Are all boys the same? Are all girls? No. But the vast majority of each have enough in common — love of sports, roughhousing, cars, planes and (apparently) toilets, in the case of boys; a fixation on grooming, babies, and the rites and rankings of friendship, in the case of girls — that each sex becomes a very real club drawing in its membership at the age of toddlerdom, by sheer force of commonality. Gender is the second club we join in life (the first being our family). And once joined, membership shapes us in powerful ways. Parents have no control over this process, unless they treat their children like hermits — and even then, their influence will be marginal.
The most reasonable gloss I can put on the Star’s “Footloose Family” is that they recognize that some boys and girls are destined never to feel accepted in those clubs — because they are gay or transsexual. Perhaps Stocker and his wife see this in the future of their eldest boy, five-year-old Jazz, a long-haired “gender explorer” who wears dresses and pink feather boas with his parents’ encouragement. And so the family wants to strike a pre-emptive blow against the very idea of gender categories. In an email the couple sent out to friends and family, they declared: “We’ve decided not to share Storm’s sex for now — a tribute to freedom and choice in place of limitation, a stand up to what the world could become in Storm’s lifetime (a more progressive place?).”
Beautiful words, I guess. But to my mind, this is like dealing with an overweight kid by telling everyone that we live in a world without gravity. Or telling a very tall child that we live in a world without doorways. Or telling an albino child we live in a world without sun.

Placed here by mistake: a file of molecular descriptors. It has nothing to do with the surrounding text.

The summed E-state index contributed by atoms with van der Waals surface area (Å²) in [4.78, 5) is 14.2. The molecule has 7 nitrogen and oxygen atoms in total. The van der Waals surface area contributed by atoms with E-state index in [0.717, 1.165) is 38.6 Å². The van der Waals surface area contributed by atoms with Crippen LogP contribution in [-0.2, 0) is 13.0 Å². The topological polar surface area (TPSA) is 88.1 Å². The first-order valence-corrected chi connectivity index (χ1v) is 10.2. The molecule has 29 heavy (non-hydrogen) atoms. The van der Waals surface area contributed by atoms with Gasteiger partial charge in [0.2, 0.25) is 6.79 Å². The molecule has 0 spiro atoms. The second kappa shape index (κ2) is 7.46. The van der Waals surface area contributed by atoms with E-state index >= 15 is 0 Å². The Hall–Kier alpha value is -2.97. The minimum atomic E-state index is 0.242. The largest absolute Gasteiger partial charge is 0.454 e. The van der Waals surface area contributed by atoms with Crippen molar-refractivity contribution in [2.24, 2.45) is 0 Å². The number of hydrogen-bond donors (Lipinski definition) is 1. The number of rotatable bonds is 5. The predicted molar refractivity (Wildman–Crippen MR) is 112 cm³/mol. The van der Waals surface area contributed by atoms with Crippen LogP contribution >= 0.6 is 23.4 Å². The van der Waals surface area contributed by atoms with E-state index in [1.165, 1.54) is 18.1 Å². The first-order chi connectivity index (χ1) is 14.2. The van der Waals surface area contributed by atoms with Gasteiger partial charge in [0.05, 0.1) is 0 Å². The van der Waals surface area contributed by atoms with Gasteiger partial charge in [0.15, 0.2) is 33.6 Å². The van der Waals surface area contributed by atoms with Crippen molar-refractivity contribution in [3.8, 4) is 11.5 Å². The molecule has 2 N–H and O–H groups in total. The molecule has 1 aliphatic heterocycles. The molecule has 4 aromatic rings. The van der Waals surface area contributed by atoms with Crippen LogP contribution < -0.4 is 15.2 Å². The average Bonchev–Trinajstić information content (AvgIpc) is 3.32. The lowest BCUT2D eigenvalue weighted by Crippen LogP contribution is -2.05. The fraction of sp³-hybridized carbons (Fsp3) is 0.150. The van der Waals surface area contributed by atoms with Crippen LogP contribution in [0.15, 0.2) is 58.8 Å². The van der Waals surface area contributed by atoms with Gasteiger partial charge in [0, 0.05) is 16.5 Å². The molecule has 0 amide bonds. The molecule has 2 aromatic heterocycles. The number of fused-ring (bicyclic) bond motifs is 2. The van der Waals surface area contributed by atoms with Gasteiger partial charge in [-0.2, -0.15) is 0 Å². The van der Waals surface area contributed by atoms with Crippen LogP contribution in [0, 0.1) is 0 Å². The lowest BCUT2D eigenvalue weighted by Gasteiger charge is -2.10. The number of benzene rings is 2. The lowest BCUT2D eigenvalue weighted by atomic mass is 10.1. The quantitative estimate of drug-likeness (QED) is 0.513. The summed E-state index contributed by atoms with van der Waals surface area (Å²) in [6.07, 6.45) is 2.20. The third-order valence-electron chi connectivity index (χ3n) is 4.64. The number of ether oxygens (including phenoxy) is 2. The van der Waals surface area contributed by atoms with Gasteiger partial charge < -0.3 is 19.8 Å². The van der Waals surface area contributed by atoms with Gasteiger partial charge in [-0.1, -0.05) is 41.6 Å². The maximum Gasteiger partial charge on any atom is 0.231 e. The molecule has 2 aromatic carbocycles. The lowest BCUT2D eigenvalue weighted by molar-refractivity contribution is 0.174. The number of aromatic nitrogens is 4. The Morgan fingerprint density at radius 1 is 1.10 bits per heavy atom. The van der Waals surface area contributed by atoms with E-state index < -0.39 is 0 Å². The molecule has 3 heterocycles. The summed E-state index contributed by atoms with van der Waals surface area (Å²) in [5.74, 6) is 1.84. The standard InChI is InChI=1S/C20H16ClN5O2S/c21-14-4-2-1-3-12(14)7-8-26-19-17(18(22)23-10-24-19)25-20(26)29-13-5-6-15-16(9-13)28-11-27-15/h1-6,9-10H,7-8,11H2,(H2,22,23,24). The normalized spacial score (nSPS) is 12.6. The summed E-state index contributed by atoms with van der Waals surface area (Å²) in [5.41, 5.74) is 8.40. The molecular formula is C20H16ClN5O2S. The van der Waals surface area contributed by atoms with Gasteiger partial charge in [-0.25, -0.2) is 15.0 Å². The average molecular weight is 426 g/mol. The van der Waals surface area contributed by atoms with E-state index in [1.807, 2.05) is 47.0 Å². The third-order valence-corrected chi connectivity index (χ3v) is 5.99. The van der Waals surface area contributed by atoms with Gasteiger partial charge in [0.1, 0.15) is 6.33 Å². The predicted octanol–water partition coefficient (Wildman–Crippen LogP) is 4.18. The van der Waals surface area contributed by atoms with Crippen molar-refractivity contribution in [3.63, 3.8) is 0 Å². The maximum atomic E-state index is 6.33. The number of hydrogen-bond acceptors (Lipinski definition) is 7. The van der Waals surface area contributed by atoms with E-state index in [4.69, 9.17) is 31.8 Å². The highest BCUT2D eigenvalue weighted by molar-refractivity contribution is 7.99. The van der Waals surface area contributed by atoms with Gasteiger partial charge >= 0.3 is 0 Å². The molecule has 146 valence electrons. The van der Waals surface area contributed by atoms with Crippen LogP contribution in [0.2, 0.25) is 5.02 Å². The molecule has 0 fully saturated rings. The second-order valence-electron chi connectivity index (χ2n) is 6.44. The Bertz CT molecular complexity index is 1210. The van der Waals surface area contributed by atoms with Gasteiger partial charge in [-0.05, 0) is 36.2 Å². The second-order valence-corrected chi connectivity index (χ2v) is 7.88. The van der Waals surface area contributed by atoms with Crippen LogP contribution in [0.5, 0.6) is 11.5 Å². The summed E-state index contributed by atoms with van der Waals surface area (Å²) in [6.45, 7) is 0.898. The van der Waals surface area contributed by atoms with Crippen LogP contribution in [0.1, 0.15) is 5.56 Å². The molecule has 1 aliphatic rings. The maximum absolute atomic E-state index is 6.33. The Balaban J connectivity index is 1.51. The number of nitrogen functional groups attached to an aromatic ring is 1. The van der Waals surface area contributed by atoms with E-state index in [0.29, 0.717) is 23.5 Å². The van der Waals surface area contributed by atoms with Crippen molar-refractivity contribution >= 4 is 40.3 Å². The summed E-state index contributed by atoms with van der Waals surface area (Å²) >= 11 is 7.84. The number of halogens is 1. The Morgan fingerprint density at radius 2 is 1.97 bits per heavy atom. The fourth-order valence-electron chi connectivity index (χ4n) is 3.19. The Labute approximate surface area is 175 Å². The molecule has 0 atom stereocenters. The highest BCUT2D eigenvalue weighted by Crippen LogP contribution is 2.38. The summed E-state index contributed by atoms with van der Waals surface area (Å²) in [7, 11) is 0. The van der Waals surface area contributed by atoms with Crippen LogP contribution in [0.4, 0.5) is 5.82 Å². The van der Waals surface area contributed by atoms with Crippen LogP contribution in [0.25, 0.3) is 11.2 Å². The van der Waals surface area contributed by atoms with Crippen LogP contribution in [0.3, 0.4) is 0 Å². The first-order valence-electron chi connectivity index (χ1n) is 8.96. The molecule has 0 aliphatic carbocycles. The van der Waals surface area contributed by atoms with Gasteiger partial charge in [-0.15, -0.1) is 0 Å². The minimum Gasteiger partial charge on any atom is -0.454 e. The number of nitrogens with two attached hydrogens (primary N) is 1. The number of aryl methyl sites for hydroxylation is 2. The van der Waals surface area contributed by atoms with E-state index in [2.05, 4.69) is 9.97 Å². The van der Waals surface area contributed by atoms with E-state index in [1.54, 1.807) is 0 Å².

It is correct and admirable to grant a child unconditional love even if he or she has trouble fitting into the two clubs — straight boys and straight girls — that arithmetically dominate all societies. But it is a species of lie — and a damaging one, at that — to pretend that those clubs are illusory. They do exist, as surely as I threw two very different parties for my daughter’s classmates last week; and thanks to biology, they begin forming before children can even process full sentences — let alone understand indoctrination about “gender exploration.”
Indeed, the very fact that “gender” is a word that falls so easily from the lips of the Footloose parents tells us a lot about their worldview. Sex is a biological reality and every human being is born with one. “Gender” is a recent theory-based locution and always has to do with a person’s Sexuality. Children know their sex but cannot possibly consider their gender because they are too young to appreciate what their sexuality is. The only way to explain gender to a child is to explain sexual desire, which no child wishes to know about. So the fact that Jazz writes a little family newspaper called The Gender Report tells you that he hears that word a lot, and that he is being fed a daily dose of theory he is too young to appreciate and that is clearly confusing him.